It’s Nato that’s Empire-building, not Putin
By Peter Hitchins
The article below was originally published in March 2015
January 16, 2018 “Information Clearing House” – Just for once, let us try this argument with an open mind, employing arithmetic and geography and going easy on the adjectives. Two great land powers face each other. One of these powers, Russia, has given up control over 700,000 square miles of valuable territory. The other, the European Union, has gained control over 400,000 of those square miles. Which of these powers is expanding?
There remain 300,000 neutral square miles between the two, mostly in Ukraine. From Moscow’s point of view, this is already a grievous, irretrievable loss. As Zbigniew Brzezinski, one of the canniest of the old Cold Warriors, wrote back in 1997, ‘Ukraine… is a geopolitical pivot because its very existence as an independent country helps to transform Russia. Without Ukraine, Russia ceases to be a Eurasian empire.’
This diminished Russia feels the spread of the EU and its armed wing, NATO, like a blow on an unhealed bruise. In February 2007, for instance, Vladimir Putin asked sulkily, “Against whom is this expansion intended?”
I have never heard a clear answer to that question. The USSR, which NATO was founded to fight, expired in August 1991. So what is Nato’s purpose now? Why does it even still exist?
There is no obvious need for an adversarial system in post-Soviet Europe. Even if Russia wanted to reconquer its lost empire, as some believe (a belief for which there is no serious evidence), it is too weak and too poor to do this. So why not invite Russia to join the great western alliances? Alas, it is obvious to everyone, but never stated, that Russia cannot ever join either NATO or the EU, for if it did so it would unbalance them both by its sheer size. There are many possible ways of dealing with this. One would be an adult recognition of the limits of human power, combined with an understanding of Russia’s repeated experience of invasions and its lack of defensible borders.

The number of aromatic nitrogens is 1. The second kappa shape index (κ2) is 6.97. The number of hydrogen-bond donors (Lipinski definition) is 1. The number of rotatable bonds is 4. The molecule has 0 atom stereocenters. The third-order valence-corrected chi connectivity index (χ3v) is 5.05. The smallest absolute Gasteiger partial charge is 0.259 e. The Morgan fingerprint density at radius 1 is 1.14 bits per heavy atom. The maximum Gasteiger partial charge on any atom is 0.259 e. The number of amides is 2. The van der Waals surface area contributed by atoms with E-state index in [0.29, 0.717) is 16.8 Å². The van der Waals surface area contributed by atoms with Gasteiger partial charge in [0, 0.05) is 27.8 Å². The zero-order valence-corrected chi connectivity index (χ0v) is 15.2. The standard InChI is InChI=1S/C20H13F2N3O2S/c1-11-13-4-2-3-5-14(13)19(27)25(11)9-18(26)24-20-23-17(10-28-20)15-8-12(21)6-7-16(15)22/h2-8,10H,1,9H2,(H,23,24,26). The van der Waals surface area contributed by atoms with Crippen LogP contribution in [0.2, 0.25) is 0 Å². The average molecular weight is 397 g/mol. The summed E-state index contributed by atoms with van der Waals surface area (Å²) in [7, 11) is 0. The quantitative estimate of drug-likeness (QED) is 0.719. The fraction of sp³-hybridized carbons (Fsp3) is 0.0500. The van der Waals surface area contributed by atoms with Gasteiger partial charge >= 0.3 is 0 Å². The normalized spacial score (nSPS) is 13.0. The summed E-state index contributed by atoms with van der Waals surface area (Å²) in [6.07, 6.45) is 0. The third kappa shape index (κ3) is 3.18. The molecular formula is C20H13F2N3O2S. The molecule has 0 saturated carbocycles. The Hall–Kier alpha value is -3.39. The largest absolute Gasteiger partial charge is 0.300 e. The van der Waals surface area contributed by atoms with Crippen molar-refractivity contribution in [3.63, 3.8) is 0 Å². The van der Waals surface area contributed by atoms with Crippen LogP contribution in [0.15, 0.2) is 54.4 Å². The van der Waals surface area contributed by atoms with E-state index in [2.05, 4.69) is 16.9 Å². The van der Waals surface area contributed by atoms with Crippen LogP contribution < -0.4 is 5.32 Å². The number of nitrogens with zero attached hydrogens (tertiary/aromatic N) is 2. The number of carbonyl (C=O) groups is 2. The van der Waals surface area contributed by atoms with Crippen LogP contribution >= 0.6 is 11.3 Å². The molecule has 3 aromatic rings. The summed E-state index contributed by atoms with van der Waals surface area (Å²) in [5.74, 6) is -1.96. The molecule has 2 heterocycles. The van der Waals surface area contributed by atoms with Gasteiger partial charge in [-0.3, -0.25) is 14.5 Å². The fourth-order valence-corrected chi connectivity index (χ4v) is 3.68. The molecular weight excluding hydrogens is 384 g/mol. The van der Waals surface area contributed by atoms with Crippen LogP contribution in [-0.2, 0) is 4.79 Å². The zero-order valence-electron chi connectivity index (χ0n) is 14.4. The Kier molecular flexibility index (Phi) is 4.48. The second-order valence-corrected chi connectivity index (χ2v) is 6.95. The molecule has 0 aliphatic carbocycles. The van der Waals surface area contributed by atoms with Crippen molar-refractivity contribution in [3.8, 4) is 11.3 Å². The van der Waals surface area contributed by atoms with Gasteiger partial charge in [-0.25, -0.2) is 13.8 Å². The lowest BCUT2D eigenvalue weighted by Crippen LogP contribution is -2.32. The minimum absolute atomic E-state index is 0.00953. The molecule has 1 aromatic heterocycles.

But we do not do this. Instead we have a noisy pseudo-moral crusade, which would not withstand five minutes of serious consideration. Mr Putin’s state is, beyond doubt, a sinister tyranny. But so is Recep Tayyip Erdoğan’s Turkey, which locks up far more journalists than does Russia. Turkey is an officially respectable Nato member, 40 years after seizing northern Cyprus, which it still occupies, in an almost exact precedent for Russia’s seizure of Crimea. If Putin disgusts us so much, then why are we and the USA happy to do business with Erdogan, and also to fawn upon Saudi Arabia and China?
Contrary to myth, the expansion of the EU into the former communist world has not magically brought universal peace, love and prosperity. Croatia’s economy has actually gone backwards since it joined. Corruption still exists in large parts of the EU’s new south-eastern territories, and I am not sure that the rule of law could be said to have been properly established there. So the idea that the recruitment of Ukraine to the ‘West’ will magically turn that troubled nation into a sunny paradise of freedom, probity and wealth is perhaps a little idealistic, not to say mistaken..….more